Many a technology company, especially the social media ones, may soon be yearning for the good old days a decade ago. For them, life was much simpler back then. Create a nice way for people to connect with each other to share ideas, videos, photos and what they had for breakfast. Then along came the inevitable tragedy of the commons, and a shift in global society and politics. And data breaches and data abusers like Cambridge-Analytica. Then GDPR in the EU. Microsoft faced the first anti-trust battles in the US and then the EU. Google has faced such challenges in the EU.
2018 has been a pivotal year for technology giants. Privacy issues, trust in artificial intelligence systems, Apple now facing monopoly challenges with its app store. Facebook and Google both being hauled before US Senate and the UK government tried to bring in Zuckerberg, though he decided not to show.
What we also witnessed with the Senate hearings and Facebook was an incredible and deep misunderstanding of technology by politicians. One can surmise that it would be the same with such hearings in Canada, the UK and many other countries. Governments have very little understanding of what technology is doing to their countries.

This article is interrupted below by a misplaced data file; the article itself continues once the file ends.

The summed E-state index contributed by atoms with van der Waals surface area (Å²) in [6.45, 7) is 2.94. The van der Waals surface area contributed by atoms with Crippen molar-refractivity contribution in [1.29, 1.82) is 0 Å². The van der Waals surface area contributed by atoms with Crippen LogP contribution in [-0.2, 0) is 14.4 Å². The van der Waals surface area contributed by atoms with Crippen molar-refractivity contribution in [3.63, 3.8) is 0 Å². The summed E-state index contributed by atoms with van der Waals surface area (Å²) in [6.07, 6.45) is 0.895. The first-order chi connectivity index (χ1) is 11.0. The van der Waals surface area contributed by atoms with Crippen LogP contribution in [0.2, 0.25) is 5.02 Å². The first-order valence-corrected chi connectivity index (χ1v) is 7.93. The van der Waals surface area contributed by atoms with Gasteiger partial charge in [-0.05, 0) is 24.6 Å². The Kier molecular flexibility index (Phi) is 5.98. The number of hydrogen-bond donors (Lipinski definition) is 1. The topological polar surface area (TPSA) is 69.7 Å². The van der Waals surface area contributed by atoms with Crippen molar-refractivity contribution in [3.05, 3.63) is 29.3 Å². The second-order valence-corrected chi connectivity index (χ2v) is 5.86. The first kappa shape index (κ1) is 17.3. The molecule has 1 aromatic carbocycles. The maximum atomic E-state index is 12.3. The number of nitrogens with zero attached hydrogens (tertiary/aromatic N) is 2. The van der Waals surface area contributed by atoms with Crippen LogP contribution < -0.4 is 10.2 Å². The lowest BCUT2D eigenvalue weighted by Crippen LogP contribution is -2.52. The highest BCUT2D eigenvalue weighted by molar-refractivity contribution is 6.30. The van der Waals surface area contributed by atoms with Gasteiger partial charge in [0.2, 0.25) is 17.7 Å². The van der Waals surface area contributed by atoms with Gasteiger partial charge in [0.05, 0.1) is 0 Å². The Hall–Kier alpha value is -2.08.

This creates a dynamic set of tensions. It would be far simpler if it were just anti-trust, but it’s not anymore. It’s that, plus privacy, geopolitics, espionage, cybersecurity and more. Technology has become so deeply entrenched across every aspect of our lives. And as with any technology, it is always a double-edged sword. But rarely does the creator of a technology understand how it might be used or perverted.
Regulation is inevitable. The EU’s implementation of GDPR, no matter how onerous a law it is, was the tipping point. Tech giants will be in a showdown in 2019 with governments. We can expect more anti-trust, privacy and other challenges by governments.